Another mystery is why men are three times as likely as women to develop HPV-related oral cancer, although many researchers suspect hormonal differences account for gender discrepancies. Men are more likely than women to have active HPV infections, but they also tend to have lower immune responses to the virus. What's more, as women age, they are less likely to harbor active infections, while older men seem to be just as able as younger men to contract the virus. Another theory has to do with sexual anatomy: Vaginas may spread HPV into the mouth more readily than ­penises, since vaginas usually contain more fluids, in which HPV particles can reside, than the penile shaft or scrotum, the surfaces most involved in oral sex. (Whether HPV resides in semen is still unknown.)

A more worrisome mystery is whether there is a link between HPV and heart disease. A recent study found that women with HPV are two to three times as likely as uninfected women to have had a heart attack or stroke at some point in their lives. It's not clear whether HPV increases the risk of cardiovascular problems or whether women with heart ailments are more likely to contract HPV.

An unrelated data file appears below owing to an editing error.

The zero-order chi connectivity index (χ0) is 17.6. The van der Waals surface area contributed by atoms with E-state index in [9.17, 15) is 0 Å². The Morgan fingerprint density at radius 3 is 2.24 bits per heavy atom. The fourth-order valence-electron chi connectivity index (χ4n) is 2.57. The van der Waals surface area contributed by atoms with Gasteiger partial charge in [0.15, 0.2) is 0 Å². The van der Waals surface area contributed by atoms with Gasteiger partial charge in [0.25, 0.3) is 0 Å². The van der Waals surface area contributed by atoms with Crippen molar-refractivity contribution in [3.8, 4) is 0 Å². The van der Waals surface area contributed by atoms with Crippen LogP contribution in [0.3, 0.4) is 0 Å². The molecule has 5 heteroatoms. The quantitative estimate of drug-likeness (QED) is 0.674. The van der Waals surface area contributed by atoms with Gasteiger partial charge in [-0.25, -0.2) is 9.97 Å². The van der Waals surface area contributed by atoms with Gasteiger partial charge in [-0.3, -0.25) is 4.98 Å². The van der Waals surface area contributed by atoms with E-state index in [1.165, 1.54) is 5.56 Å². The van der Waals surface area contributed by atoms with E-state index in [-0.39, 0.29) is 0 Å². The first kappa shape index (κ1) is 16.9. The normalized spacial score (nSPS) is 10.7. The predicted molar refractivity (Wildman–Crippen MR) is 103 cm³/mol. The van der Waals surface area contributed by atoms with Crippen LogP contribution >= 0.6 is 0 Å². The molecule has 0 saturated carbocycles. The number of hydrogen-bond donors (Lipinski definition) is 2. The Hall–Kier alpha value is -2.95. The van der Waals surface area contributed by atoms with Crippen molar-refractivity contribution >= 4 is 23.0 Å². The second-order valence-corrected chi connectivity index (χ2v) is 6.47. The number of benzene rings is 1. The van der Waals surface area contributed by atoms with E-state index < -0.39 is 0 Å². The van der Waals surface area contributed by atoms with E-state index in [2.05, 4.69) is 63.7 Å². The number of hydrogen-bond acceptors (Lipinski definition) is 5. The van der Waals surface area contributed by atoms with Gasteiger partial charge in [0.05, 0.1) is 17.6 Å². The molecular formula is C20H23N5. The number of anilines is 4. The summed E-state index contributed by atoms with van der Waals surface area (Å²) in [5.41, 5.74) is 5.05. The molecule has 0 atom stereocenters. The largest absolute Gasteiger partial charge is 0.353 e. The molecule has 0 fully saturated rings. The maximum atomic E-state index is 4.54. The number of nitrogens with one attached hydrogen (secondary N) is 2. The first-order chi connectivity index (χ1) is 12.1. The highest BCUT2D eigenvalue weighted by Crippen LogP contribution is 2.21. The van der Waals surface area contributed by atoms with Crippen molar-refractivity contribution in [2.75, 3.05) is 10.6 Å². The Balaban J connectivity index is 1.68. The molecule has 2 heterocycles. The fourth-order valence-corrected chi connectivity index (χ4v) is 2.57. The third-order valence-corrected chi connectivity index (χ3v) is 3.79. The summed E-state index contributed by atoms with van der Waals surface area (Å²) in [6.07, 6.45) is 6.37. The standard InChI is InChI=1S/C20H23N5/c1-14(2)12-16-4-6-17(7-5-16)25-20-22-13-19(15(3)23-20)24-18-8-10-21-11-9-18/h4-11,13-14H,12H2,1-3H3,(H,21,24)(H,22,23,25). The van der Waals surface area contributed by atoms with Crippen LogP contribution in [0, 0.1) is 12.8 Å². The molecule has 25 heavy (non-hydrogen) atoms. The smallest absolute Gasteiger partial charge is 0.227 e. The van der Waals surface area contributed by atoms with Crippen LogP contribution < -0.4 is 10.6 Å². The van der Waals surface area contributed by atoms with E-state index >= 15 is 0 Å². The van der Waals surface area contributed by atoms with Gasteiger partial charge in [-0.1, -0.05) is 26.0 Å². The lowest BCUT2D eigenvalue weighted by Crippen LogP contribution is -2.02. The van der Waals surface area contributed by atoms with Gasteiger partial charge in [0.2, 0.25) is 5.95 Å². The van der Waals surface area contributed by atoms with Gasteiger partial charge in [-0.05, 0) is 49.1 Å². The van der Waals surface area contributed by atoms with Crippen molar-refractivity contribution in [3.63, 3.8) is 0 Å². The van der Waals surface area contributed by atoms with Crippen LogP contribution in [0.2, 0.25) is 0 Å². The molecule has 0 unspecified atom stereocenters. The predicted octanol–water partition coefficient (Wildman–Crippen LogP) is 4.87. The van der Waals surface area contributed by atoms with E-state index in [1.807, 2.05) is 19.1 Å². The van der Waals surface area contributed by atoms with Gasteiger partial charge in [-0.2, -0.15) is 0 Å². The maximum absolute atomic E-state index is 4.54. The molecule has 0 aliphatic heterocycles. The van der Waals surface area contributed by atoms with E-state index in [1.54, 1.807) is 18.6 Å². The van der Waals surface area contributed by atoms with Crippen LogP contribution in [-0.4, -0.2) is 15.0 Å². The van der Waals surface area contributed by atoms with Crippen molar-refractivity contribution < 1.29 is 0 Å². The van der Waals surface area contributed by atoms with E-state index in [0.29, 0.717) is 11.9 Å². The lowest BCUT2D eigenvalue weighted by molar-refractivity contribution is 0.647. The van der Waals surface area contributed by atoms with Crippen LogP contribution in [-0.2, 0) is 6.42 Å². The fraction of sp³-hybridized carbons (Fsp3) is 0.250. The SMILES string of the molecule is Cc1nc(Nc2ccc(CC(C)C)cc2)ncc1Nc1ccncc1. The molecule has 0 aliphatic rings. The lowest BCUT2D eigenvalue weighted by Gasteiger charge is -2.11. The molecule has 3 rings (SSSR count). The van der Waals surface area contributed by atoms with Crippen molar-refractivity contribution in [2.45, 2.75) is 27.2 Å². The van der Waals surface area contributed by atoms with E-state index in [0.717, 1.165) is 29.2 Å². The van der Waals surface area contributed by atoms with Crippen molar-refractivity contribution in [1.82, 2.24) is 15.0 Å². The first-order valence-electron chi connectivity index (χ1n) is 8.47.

While there is no treatment for HPV infection, two vaccines – Merck's Gardasil and GlaxoSmithKline's Cervarix – protect against HPV-16, the strain associated with oral cancer. But the vaccines have been proved to work only in those not yet exposed to the virus, and only Gardasil is approved for use in males. In 2006, the CDC recommended that girls and young women under age 26 be vaccinated; in October of this year, the agency also advised that all 11- and 12-year-old boys be vaccinated, as well as males ages 13 through 21 who have not had the vaccine's routine course of three shots (which very few have had). "The reason vaccination is important is that we can't distinguish between people who will develop cancer as a result of an HPV infection and those who will not," Gillison says.